In this case, it was probably much easier for the bees to locate the hummingbird feeder (which was much further away and brightly colored) than the open bee feeder that was in tripping distance of the hives. It seems that the bees will eventually find these sources, but the process is more random and takes longer than you might expect.

I have found that a drop of flavoring oil—something like tea tree, spearmint, lemon grass, anise, or peppermint—solves the problem in no time. When the bee returns to the hive smelling delicious, and she explains that the source is nearby by using the round dance, her nest mates will search in the vicinity of the hive for the scent she has delivered and immediately find the source, even if it doesn’t look like a flower.


Let the hummingbirds eat in peace. © Rusty Burlew.
Let the hummingbirds eat in peace. © Rusty Burlew.

How to use a quilt with a candy board

This week I want to share some more variations of the moisture quilt that were sent in by readers. Each of them has been customized for local conditions or unique problems. Today’s rendition was sent to me by Herb Lester in Tennessee.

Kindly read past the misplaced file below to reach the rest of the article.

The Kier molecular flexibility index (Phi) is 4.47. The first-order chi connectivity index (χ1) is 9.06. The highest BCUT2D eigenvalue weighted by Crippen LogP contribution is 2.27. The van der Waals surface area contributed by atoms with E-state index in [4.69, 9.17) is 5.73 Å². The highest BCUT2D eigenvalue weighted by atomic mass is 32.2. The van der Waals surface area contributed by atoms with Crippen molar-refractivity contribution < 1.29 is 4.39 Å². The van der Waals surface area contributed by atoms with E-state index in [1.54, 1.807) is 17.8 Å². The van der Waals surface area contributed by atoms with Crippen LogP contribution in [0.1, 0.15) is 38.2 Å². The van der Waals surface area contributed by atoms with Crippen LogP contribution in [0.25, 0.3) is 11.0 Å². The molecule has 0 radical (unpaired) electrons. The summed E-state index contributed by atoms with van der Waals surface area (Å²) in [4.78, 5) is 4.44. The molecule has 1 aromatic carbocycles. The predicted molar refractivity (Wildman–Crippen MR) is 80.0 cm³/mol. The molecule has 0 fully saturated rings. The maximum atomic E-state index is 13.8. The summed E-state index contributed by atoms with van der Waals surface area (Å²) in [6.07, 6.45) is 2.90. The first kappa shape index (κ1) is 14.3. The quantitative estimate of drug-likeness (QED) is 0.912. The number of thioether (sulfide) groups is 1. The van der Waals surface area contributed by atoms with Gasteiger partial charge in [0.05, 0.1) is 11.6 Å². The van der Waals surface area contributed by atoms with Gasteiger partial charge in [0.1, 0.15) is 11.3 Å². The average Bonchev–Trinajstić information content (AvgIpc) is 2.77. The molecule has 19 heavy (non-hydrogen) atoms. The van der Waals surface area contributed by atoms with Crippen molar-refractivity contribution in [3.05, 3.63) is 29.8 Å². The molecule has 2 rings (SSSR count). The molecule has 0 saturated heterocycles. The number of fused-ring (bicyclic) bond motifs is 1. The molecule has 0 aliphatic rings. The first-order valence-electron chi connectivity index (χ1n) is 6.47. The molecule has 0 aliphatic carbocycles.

Herb starts by making a candy board with a hole in the center. The hole has two purposes: to provide a way for moist air to escape, and to provide a quick way to check sugar levels and add protein patties if necessary. He places a quart mason jar over the hole in the candy board to keep the sugar from flowing through and removes the jar once the candy has hardened. His candy board holds 20 pounds of hard candy. He writes:

I place the hard candy facing down on the frames next to the bees. I add the candy near the winter solstice, on or near the 21st of December each year. I have found that 20 pounds will provide more than enough food for most hives through the winter. Some will completely eat the hard candy while others do not feed on it at all.